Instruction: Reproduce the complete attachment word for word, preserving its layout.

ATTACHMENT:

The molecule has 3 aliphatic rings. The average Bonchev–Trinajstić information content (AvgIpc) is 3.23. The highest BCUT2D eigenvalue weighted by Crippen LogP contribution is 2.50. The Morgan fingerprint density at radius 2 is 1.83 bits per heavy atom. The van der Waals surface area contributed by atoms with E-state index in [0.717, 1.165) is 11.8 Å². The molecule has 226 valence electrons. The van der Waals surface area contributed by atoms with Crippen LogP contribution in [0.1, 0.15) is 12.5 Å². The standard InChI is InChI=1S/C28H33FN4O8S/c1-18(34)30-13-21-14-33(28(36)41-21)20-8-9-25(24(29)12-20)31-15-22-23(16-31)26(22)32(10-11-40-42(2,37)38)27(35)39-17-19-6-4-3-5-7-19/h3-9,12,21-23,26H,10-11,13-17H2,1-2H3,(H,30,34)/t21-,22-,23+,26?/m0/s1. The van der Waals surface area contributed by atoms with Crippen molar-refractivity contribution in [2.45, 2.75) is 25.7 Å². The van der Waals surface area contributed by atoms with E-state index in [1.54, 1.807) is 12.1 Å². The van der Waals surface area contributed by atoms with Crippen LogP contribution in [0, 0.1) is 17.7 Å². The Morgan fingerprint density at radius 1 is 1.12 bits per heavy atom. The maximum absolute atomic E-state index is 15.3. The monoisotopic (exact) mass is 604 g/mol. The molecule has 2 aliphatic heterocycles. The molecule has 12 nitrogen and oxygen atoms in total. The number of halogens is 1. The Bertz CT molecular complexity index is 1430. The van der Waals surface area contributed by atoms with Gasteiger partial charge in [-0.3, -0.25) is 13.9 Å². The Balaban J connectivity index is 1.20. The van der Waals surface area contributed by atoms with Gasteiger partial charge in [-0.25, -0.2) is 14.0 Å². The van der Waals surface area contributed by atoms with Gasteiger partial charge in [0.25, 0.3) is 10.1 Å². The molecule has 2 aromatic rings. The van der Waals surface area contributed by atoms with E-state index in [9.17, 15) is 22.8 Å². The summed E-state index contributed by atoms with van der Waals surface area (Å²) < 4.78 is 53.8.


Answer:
The molecule has 3 aliphatic rings. The average Bonchev–Trinajstić information content (AvgIpc) is 3.23. The highest BCUT2D eigenvalue weighted by Crippen LogP contribution is 2.50. The Morgan fingerprint density at radius 2 is 1.83 bits per heavy atom. The van der Waals surface area contributed by atoms with E-state index in [0.717, 1.165) is 11.8 Å². The molecule has 226 valence electrons. The van der Waals surface area contributed by atoms with Crippen LogP contribution in [0.1, 0.15) is 12.5 Å². The standard InChI is InChI=1S/C28H33FN4O8S/c1-18(34)30-13-21-14-33(28(36)41-21)20-8-9-25(24(29)12-20)31-15-22-23(16-31)26(22)32(10-11-40-42(2,37)38)27(35)39-17-19-6-4-3-5-7-19/h3-9,12,21-23,26H,10-11,13-17H2,1-2H3,(H,30,34)/t21-,22-,23+,26?/m0/s1. The van der Waals surface area contributed by atoms with Crippen molar-refractivity contribution in [2.45, 2.75) is 25.7 Å². The van der Waals surface area contributed by atoms with E-state index in [1.54, 1.807) is 12.1 Å². The van der Waals surface area contributed by atoms with Crippen LogP contribution in [0, 0.1) is 17.7 Å². The Morgan fingerprint density at radius 1 is 1.12 bits per heavy atom. The maximum absolute atomic E-state index is 15.3. The monoisotopic (exact) mass is 604 g/mol. The molecule has 2 aliphatic heterocycles. The molecule has 12 nitrogen and oxygen atoms in total. The number of halogens is 1. The Bertz CT molecular complexity index is 1430. The van der Waals surface area contributed by atoms with Gasteiger partial charge in [-0.3, -0.25) is 13.9 Å². The Balaban J connectivity index is 1.20. The van der Waals surface area contributed by atoms with Gasteiger partial charge in [-0.25, -0.2) is 14.0 Å². The van der Waals surface area contributed by atoms with Gasteiger partial charge in [0.25, 0.3) is 10.1 Å². The molecule has 2 aromatic rings. The van der Waals surface area contributed by atoms with E-state index in [9.17, 15) is 22.8 Å². The summed E-state index contributed by atoms with van der Waals surface area (Å²) < 4.78 is 53.8.